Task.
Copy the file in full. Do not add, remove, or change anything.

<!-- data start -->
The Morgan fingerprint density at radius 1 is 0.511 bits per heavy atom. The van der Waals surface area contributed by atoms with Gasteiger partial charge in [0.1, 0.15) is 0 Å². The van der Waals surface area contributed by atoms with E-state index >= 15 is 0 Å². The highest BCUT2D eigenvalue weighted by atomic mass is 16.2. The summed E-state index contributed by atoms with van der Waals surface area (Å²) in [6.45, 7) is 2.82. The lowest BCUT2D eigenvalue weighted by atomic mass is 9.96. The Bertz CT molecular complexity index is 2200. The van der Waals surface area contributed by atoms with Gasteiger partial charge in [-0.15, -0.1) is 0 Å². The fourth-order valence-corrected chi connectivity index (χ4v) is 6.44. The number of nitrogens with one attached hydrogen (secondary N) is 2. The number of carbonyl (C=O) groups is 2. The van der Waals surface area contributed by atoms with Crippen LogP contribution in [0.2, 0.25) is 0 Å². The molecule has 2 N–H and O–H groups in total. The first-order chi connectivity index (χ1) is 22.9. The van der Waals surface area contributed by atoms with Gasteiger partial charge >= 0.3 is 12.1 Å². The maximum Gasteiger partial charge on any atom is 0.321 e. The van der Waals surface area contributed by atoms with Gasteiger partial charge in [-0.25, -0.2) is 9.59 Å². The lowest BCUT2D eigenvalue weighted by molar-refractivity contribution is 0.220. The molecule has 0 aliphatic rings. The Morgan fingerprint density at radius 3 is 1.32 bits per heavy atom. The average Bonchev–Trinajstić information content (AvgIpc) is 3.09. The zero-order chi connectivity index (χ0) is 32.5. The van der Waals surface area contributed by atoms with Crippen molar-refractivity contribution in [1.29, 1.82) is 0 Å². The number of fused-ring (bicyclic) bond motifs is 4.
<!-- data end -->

The Morgan fingerprint density at radius 1 is 0.511 bits per heavy atom. The van der Waals surface area contributed by atoms with Gasteiger partial charge in [0.1, 0.15) is 0 Å². The van der Waals surface area contributed by atoms with E-state index >= 15 is 0 Å². The highest BCUT2D eigenvalue weighted by atomic mass is 16.2. The summed E-state index contributed by atoms with van der Waals surface area (Å²) in [6.45, 7) is 2.82. The lowest BCUT2D eigenvalue weighted by atomic mass is 9.96. The Bertz CT molecular complexity index is 2200. The van der Waals surface area contributed by atoms with Gasteiger partial charge in [-0.15, -0.1) is 0 Å². The fourth-order valence-corrected chi connectivity index (χ4v) is 6.44. The number of nitrogens with one attached hydrogen (secondary N) is 2. The number of carbonyl (C=O) groups is 2. The van der Waals surface area contributed by atoms with Crippen LogP contribution in [0.2, 0.25) is 0 Å². The molecule has 2 N–H and O–H groups in total. The first-order chi connectivity index (χ1) is 22.9. The van der Waals surface area contributed by atoms with Gasteiger partial charge >= 0.3 is 12.1 Å². The maximum Gasteiger partial charge on any atom is 0.321 e. The van der Waals surface area contributed by atoms with Gasteiger partial charge in [-0.25, -0.2) is 9.59 Å². The lowest BCUT2D eigenvalue weighted by molar-refractivity contribution is 0.220. The molecule has 0 aliphatic rings. The Morgan fingerprint density at radius 3 is 1.32 bits per heavy atom. The average Bonchev–Trinajstić information content (AvgIpc) is 3.09. The zero-order chi connectivity index (χ0) is 32.5. The van der Waals surface area contributed by atoms with Crippen molar-refractivity contribution in [1.29, 1.82) is 0 Å². The number of fused-ring (bicyclic) bond motifs is 4.